The terror of sitting through Hannah Montana: The Movie (2009) starts well before The Movie even hits the screen. Being a 27-year-old, a male (and unaccompanied one at that), it required some courage on my part to be taken for a potential sex offender by most of the moms guarding their daughters in the Union Square theatre.
If anything, Peter Chelsom’s movie proves that they indeed should guard them. This is the first G rated movie that I saw, whose 15-year-old female character is so aware of her body she might challenge Lolita Haze herself. Of course, there’s no mention of sex, but it’s not required, since so much time is devoted to Hannah applying make-up to herself, or buying clothes, or dancing on stage in a fully grown-up manner. Hannah – her real name is Miley – is conceived as a chick simultaneously hot and tame. As she sings in her first number, “she has the best of both worlds”.
The movie makes this duality a theme: Miley is a corn-fed Tennessee girl, who happened to make it big on stage as Hannah Montana. Miley rides horses, Hannah flies private jets. As Hannah, she can get whatever she wants, and she gets it. This is a movie designed to thrive upon the teenage-girls audience’s desire for brand clothing. At the same time – a schizophrenic twist not unlike the one from The Devil Wears Prada (2007) – the story is an indictment of vanity, derision, and wealth. Sharing some observations with Jim Abrahams' Big Bussines (1988) and George Sidney's Bye Bye Birdie (1963), Hannah Montana doesn't really satirize anything, at the same time pretending that it does. And that contradictory duality is what makes Miley’s perennial grin so offensive. She lies when she sings that you can have the best of two worlds. In fact, it's difficult to get anything half-decent from one.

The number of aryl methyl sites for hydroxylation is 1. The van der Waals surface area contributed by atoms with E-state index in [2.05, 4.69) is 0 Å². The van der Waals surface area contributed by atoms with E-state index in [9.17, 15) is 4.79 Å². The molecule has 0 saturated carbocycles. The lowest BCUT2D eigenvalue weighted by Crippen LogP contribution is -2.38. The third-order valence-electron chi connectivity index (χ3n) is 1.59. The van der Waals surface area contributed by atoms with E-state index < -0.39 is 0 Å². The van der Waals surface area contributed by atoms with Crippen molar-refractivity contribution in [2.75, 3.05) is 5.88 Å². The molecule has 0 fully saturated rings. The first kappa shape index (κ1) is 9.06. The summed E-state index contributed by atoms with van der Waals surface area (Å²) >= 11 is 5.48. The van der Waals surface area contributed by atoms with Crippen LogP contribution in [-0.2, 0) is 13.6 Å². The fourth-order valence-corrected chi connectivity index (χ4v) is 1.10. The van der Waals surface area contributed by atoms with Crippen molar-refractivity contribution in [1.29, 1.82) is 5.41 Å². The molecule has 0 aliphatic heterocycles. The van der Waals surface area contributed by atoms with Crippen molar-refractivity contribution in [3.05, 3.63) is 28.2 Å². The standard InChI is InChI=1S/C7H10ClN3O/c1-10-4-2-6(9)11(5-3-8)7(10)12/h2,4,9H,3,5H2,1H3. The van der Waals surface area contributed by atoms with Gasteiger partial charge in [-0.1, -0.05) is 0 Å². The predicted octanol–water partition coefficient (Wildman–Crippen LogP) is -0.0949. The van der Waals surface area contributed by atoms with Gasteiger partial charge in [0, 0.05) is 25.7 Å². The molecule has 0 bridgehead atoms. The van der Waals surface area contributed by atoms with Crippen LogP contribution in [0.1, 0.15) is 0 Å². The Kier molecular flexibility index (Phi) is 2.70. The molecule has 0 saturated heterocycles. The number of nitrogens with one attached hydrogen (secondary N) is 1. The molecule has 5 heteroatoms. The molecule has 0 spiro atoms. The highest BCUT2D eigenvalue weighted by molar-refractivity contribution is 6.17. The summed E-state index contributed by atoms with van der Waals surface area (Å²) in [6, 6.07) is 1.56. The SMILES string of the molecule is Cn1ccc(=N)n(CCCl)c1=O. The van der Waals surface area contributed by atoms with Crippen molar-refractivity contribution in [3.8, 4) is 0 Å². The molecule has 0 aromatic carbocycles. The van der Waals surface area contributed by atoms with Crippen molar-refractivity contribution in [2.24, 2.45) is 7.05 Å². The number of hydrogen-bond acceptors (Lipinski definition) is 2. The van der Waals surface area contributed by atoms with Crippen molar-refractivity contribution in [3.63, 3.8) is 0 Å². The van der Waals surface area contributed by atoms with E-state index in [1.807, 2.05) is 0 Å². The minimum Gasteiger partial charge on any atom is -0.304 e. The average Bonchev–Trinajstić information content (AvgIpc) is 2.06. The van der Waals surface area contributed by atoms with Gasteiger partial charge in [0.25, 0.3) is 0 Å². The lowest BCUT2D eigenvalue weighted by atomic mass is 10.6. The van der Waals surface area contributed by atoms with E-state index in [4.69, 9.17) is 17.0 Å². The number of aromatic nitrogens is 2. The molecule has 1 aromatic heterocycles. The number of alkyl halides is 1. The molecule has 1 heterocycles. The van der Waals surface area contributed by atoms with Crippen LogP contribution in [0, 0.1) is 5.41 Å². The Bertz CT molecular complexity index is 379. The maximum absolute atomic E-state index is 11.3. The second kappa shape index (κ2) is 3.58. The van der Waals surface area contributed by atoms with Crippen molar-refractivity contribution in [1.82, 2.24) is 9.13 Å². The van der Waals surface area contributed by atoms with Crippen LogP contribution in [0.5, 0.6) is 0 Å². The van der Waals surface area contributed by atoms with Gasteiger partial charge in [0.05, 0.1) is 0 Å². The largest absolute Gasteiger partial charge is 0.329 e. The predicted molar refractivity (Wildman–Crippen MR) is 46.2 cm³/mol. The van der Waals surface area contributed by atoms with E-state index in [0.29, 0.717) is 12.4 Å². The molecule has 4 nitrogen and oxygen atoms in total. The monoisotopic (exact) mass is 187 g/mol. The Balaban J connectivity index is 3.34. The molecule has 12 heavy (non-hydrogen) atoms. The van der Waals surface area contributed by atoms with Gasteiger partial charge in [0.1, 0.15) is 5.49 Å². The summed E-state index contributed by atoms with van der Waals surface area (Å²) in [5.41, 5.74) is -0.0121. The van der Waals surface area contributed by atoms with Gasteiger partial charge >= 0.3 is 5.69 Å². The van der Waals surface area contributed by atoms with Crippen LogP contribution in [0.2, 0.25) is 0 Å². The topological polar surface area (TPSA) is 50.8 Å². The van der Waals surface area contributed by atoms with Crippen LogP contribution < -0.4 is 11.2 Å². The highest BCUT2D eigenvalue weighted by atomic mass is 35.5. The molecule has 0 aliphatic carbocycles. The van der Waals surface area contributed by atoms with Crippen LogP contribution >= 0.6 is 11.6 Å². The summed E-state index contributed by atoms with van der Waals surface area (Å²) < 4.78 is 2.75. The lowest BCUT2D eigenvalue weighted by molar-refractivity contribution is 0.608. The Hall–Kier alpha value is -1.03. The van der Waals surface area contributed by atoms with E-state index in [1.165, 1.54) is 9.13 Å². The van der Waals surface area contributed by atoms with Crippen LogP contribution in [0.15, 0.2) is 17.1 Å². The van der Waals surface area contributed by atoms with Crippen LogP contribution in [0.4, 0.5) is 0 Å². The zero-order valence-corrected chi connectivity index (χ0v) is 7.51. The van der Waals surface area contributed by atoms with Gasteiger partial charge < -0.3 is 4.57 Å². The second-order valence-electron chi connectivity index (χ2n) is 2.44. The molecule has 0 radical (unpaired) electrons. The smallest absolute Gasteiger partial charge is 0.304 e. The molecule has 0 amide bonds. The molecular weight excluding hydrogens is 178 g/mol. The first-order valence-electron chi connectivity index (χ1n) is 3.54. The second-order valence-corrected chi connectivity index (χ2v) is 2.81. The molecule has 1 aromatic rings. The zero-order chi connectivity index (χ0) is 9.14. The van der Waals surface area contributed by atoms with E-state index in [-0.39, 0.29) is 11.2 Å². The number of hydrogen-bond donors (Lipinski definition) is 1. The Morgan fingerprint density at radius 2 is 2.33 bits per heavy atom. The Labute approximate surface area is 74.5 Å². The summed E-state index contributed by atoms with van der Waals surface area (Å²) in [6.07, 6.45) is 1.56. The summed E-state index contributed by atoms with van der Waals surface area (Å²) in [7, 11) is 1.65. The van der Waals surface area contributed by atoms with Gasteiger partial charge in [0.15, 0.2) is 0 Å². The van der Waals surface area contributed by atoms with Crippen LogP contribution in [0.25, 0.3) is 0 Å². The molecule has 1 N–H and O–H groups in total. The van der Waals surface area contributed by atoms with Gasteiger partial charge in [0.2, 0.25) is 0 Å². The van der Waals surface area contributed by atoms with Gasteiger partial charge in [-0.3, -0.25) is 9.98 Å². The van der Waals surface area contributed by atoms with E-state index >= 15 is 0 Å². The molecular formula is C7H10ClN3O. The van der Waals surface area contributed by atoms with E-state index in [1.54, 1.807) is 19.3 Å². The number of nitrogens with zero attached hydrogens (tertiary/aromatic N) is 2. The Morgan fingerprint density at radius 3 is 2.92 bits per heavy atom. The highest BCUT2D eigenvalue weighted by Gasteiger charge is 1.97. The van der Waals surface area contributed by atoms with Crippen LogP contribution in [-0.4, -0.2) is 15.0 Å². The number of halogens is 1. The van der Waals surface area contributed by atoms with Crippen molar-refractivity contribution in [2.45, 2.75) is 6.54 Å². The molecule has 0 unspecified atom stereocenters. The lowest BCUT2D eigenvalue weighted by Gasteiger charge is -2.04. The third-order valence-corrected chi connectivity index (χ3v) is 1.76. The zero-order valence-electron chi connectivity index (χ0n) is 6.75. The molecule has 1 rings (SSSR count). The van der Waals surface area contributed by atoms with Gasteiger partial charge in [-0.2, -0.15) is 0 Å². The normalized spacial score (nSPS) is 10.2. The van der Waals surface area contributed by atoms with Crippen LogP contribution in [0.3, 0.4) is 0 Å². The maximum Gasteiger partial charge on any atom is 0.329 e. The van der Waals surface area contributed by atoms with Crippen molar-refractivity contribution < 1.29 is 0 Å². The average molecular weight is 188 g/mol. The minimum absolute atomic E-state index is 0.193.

Compared to Hannah Montana, Dawn O’Keefe (Jess Weixler) – a heroine of Teeth (2007) that goes on a penis-biting spree with her vagina dentata – is laughably lacking in sexual awareness. She’s practically a grown woman, and yet she doesn’t know how to masturbate (doesn’t even realize the possibility). The concept of teeth-enchanced vagina is supposed to reflect on deeply-rooted male fears, but it’s Dawn who’s terrified of sex in the movie.
Mitchell Lichtenstein's film is truly retro, without announcing it even. Its approach to characters, dialogue and editing is archaic, but the story works all the better for it. I personally liked very much a scene in which Josh Pais’ gynecologist gets bitten during examination, and by a vagina unrelentata enough not to let go, never mind how much he struggles. This struggle alone, the way it's neatly edited into a series of shots and reverse shots, is good enough reason to watch the movie. It serves as a good metaphor of our own involvement with the film. We know it’s absurd, but since it’s so sexual, we stick our fingers in and don’t let go no matter what. And when the film is done with us, all we can utter is precisely what Pais utters, and in a whiny voice that mirrors ours: “Vagina dentata… It exists… Vagina dentata…”.